A radio telescope on the moon’s far side would have many advantages over a similar instrument built on Earth. While large radio telescopes do exist on Earth (the biggest one, currently, is FAST in China), our ionosphere blocks Earth-bound radio telescopes from seeing wavelengths longer than 33 feet (10 meters). The moon’s lack of an atmosphere will allow the longer radio wavelengths to reach a telescope built on the moon. And the far side of the moon is an excellent site for a radio telescope. That’s because the moon itself will block the radio chatter emitted from Earth. These advantages will open up a range of wavelengths that astronomers have not been able to explore.
Again, OK, so far so good. It's another one of those tax-payer-funded science-fair projects that will allow scientists to probe their theories even further. But I cannot imagine NASA, which is so closely tied to the American defense industry and military, being all about "pure science." Indeed, such a radio telescope could perhaps have some military purpose. This is where it gets interesting:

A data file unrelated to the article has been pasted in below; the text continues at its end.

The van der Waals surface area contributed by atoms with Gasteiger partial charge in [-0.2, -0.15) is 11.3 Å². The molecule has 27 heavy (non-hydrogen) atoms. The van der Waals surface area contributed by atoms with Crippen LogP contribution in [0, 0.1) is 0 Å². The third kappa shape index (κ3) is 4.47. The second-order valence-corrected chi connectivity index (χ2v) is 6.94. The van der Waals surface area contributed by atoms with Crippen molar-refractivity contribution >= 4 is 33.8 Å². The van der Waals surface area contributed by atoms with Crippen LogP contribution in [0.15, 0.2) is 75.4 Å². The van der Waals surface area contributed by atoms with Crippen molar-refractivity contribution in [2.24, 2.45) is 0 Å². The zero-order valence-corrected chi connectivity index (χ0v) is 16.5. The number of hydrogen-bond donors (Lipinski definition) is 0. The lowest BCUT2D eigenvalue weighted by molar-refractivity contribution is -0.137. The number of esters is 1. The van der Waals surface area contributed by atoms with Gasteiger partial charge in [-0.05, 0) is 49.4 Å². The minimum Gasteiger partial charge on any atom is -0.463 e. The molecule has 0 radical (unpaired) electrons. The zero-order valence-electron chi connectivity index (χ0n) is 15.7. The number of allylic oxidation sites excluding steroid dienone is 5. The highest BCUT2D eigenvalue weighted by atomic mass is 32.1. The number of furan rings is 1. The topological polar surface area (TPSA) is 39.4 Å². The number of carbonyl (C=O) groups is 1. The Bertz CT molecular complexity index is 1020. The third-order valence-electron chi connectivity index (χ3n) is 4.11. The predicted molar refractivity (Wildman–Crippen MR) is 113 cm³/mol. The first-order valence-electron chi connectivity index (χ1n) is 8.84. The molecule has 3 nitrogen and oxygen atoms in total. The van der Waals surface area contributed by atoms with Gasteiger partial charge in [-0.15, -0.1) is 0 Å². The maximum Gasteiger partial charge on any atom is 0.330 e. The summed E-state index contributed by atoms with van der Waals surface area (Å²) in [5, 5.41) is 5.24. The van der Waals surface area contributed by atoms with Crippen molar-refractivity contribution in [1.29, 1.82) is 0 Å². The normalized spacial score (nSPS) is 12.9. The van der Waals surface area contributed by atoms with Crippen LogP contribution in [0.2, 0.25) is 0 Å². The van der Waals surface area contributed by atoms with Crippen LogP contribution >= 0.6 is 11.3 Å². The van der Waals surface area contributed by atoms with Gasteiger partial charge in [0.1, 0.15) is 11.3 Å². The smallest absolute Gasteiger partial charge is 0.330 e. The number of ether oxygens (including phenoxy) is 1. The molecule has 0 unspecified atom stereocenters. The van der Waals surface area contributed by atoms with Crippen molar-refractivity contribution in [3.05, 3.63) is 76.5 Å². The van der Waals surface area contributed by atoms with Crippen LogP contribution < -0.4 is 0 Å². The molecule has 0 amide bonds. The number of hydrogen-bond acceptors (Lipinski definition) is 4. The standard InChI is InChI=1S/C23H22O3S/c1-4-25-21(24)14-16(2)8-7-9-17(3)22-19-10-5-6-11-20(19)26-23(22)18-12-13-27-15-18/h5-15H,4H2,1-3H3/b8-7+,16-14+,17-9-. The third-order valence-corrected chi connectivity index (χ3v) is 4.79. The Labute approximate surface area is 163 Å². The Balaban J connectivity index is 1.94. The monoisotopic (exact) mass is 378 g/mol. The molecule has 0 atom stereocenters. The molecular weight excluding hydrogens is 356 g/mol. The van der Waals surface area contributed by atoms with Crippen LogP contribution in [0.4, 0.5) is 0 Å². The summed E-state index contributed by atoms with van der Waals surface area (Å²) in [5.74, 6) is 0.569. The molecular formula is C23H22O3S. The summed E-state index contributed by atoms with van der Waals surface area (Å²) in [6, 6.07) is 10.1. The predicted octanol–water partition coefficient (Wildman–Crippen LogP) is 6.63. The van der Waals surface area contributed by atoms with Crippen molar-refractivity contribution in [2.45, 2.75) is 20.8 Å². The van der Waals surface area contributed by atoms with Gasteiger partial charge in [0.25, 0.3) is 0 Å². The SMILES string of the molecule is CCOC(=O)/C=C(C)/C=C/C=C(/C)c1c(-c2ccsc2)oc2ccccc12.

Lunar Crater Radio Telescope team member Joseph Lazio of JPL said:
While there were no stars, there was ample hydrogen during the universe’s Dark Ages, hydrogen that would eventually serve as the raw material for the first stars. With a sufficiently large radio telescope off Earth, we could track the processes that would lead to the formation of the first stars, maybe even find clues to the nature of dark matter. (Boldface emphasis added)
This is an admission I find extraordinarily interesting, for some scientists have proposed that "dark matter" may be the key to fantastic new energy technologies, to anti-gravity, to NASA's warp drive project, and yes, to a whole new category of weapons. And of course, if "anyone" is "out there", it might be able to pick up signals, and send them.
Of course, there's a few flies in the ointment, not the least of which is that NASA hasn't (so far as we know) been back to the Moon in any major way since the Clementine mission of the 1990s, and China, as the article points out, is the only nation to have successfully landed a probe on the far side, no mean feat of engineering.